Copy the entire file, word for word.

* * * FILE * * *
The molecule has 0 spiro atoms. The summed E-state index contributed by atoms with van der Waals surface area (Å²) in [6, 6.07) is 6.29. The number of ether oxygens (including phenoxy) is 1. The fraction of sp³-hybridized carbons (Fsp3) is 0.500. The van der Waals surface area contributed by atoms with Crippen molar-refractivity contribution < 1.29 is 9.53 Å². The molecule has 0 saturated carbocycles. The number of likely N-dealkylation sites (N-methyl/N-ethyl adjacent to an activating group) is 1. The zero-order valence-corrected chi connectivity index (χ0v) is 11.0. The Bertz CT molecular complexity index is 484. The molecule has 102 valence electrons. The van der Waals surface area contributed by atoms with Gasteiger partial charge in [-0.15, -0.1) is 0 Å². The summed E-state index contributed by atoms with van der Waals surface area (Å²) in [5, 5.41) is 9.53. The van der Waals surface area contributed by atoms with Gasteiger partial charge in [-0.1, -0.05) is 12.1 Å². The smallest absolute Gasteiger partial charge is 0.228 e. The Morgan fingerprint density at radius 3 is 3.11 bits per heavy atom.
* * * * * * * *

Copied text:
The molecule has 0 spiro atoms. The summed E-state index contributed by atoms with van der Waals surface area (Å²) in [6, 6.07) is 6.29. The number of ether oxygens (including phenoxy) is 1. The fraction of sp³-hybridized carbons (Fsp3) is 0.500. The van der Waals surface area contributed by atoms with Crippen molar-refractivity contribution < 1.29 is 9.53 Å². The molecule has 0 saturated carbocycles. The number of likely N-dealkylation sites (N-methyl/N-ethyl adjacent to an activating group) is 1. The zero-order valence-corrected chi connectivity index (χ0v) is 11.0. The Bertz CT molecular complexity index is 484. The molecule has 102 valence electrons. The van der Waals surface area contributed by atoms with Gasteiger partial charge in [-0.15, -0.1) is 0 Å². The summed E-state index contributed by atoms with van der Waals surface area (Å²) in [5, 5.41) is 9.53. The van der Waals surface area contributed by atoms with Gasteiger partial charge in [-0.1, -0.05) is 12.1 Å². The smallest absolute Gasteiger partial charge is 0.228 e. The Morgan fingerprint density at radius 3 is 3.11 bits per heavy atom.